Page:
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uld. There was a great meeting in Plymouth Church that evening, and, taking the old colored man with him to it, Mrs. Stowe's brother made such an eloquent and touching appeal on behalf of the slave girls as to rouse his audience to profound indignation and pity. The entire sum of $2,250 was raised then and there, and the old man, hardly able to realize his great joy, was sent back to his despairing children with their freedom money in his hand. All this had happened in the latter part of 1848, and Mrs. Stowe had first known of the liberated girls in 1851, when she had been appealed to for aid in educating them. From that time forward she became personally responsible for all their expenses while they remained in school, and until the death of one of them in 1853. Now during her visit to New York in the spring of 1852 she met their old mother, Milly Edmondson, who had come North in the hope of saving her two remaining slave children, a girl and a young man, from falling into th
, and, taking the old colored man with him to it, Mrs. Stowe's brother made such an eloquent and touching appeal on behalf of the slave girls as to rouse his audience to profound indignation and pity. The entire sum of $2,250 was raised then and there, and the old man, hardly able to realize his great joy, was sent back to his despairing children with their freedom money in his hand. All this had happened in the latter part of 1848, and Mrs. Stowe had first known of the liberated girls in 1851, when she had been appealed to for aid in educating them. From that time forward she became personally responsible for all their expenses while they remained in school, and until the death of one of them in 1853. Now during her visit to New York in the spring of 1852 she met their old mother, Milly Edmondson, who had come North in the hope of saving her two remaining slave children, a girl and a young man, from falling into the trader's clutches. Twelve hundred dollars was the sum to be
ardly able to realize his great joy, was sent back to his despairing children with their freedom money in his hand. All this had happened in the latter part of 1848, and Mrs. Stowe had first known of the liberated girls in 1851, when she had been appealed to for aid in educating them. From that time forward she became personally responsible for all their expenses while they remained in school, and until the death of one of them in 1853. Now during her visit to New York in the spring of 1852 she met their old mother, Milly Edmondson, who had come North in the hope of saving her two remaining slave children, a girl and a young man, from falling into the trader's clutches. Twelve hundred dollars was the sum to be raised, and by hard work the father had laid by one hundred of it when a severe illness put an end to his efforts. After many prayers and much consideration of the matter, his feeble old wife said to him one day, Paul, I'm a gwine up to New York myself to see if I can't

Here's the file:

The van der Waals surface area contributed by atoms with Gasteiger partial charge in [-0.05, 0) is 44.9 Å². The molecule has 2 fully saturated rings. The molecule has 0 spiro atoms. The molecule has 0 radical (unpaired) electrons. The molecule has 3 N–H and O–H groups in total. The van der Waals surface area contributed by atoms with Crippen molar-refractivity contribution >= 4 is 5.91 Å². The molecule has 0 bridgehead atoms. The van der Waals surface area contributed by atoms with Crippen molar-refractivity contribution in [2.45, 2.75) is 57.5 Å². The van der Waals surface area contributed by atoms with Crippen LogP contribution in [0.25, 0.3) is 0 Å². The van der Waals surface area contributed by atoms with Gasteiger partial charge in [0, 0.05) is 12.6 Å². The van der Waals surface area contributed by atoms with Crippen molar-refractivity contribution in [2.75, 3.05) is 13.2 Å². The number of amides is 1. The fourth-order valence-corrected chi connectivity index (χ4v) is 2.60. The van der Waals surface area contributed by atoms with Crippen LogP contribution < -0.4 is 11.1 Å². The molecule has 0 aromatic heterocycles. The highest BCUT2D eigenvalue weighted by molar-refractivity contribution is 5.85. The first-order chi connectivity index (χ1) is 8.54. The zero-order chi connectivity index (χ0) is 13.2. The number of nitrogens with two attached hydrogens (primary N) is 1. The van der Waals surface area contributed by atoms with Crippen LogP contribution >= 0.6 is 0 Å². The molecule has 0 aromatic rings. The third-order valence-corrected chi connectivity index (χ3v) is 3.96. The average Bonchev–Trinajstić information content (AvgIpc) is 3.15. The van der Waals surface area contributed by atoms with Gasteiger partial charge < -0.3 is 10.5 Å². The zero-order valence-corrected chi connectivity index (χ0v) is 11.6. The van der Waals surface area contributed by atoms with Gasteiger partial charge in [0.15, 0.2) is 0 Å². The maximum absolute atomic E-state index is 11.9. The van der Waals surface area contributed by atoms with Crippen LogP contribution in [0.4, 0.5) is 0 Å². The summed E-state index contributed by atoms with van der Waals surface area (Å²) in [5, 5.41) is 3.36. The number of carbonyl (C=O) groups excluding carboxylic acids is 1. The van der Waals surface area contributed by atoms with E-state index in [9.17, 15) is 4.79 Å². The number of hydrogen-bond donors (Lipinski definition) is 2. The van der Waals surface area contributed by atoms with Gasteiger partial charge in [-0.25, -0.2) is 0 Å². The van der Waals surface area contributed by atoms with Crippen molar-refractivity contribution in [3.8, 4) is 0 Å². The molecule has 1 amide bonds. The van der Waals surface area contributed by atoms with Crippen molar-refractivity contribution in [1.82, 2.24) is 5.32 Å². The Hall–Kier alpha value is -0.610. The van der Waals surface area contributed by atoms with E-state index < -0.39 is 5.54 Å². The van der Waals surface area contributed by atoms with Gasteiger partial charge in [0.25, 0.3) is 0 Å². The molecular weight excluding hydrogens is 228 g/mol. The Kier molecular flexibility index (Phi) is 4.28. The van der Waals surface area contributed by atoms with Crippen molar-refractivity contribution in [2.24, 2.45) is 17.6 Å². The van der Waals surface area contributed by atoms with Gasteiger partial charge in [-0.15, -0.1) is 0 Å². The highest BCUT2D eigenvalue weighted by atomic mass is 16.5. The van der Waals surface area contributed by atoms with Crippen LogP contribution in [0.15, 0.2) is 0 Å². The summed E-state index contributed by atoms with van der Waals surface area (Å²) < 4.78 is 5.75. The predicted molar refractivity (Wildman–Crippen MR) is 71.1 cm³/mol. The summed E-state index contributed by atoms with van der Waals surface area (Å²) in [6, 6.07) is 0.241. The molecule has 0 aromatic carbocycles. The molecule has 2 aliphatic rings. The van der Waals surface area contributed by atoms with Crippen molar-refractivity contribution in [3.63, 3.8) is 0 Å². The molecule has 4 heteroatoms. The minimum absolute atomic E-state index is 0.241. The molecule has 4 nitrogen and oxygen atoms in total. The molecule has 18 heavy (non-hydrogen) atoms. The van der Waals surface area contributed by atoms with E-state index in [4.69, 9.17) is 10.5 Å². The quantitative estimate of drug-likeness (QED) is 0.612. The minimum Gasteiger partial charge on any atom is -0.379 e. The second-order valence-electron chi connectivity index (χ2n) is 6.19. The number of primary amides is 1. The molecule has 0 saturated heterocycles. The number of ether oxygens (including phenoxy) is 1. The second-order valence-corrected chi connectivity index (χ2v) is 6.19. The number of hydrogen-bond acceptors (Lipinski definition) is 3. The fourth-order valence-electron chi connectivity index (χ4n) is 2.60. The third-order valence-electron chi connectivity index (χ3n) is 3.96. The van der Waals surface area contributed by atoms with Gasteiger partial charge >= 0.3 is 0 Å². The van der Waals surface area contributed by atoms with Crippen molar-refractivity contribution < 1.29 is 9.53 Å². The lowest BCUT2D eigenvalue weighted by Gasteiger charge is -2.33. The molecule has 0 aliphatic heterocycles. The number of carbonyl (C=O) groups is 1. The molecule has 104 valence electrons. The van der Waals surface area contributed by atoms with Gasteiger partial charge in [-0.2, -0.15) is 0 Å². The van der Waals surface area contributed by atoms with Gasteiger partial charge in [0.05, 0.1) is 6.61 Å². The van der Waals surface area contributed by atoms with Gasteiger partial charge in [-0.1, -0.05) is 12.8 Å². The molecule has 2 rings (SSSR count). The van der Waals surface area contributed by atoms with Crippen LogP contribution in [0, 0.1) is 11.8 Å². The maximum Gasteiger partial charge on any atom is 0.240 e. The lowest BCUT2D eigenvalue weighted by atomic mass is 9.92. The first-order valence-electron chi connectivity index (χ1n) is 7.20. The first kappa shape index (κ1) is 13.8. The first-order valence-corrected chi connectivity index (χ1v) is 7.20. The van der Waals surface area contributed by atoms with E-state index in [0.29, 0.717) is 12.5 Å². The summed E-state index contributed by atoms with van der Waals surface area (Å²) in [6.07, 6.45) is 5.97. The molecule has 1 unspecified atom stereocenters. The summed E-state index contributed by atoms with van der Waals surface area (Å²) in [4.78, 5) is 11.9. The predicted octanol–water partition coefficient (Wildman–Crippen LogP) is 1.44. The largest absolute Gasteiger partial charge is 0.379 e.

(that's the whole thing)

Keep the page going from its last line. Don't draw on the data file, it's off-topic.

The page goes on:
April, 1852 AD (search for this): chapter 11
of Uncle Tom's Cabin abroad was already phenomenal and unprecedented. From the pen of Mr. Sampson Low, the well-known London publisher, we have the following interesting statement regarding it-- The first edition printed in London was in April, 1852, by Henry Vizetelly, in a neat volume at ten and sixpence, of which he issued 7,000 copies. He received the first copy imported, through a friend who had bought it in Boston the day the steamer sailed, for his own reading. He gave it to Mr. ty to reprint the book, and the initiative was thus given to a new era in cheap literature, founded on American reprints. A shilling edition followed the one-and-sixpence, and this in turn became the precursor of one complete for sixpence. From April to December, 1852, twelve different editions (not reissues) were published, and within the twelve months of its first appearance eighteen different London publishing houses were engaged in supplying the great demand that had set in, the total num
July, 1852 AD (search for this): chapter 11
red dollars were contributed by individuals in Brooklyn, and the ladies who took subscription papers at the meeting will undoubtedly raise two hundred dollars more. Before leaving New York, Mrs. Stowe gave Milly Edmondson her check for the entire sum necessary to purchase her own freedom and that of her children, and sent her home rejoicing. That this sum was made up to her by the generous contributions of those to whom she appealed is shown by a note written to her husband and dated July, 1852, in which she says:-- Had a very kind note from A. Lawrence inclosing a twenty-dollar gold-piece for the Edmondsons. Isabella's ladies gave me twenty-five dollars, so you see our check is more than paid already. Although during her visit in New York Mrs. Stowe made many new friends, and was overwhelmed with congratulations and praise of her book, the most pleasing incident of this time seems to have been an epistolatory interview with Jenny Lind (Goldschmidt). In writing of it to
August, 1852 AD (search for this): chapter 11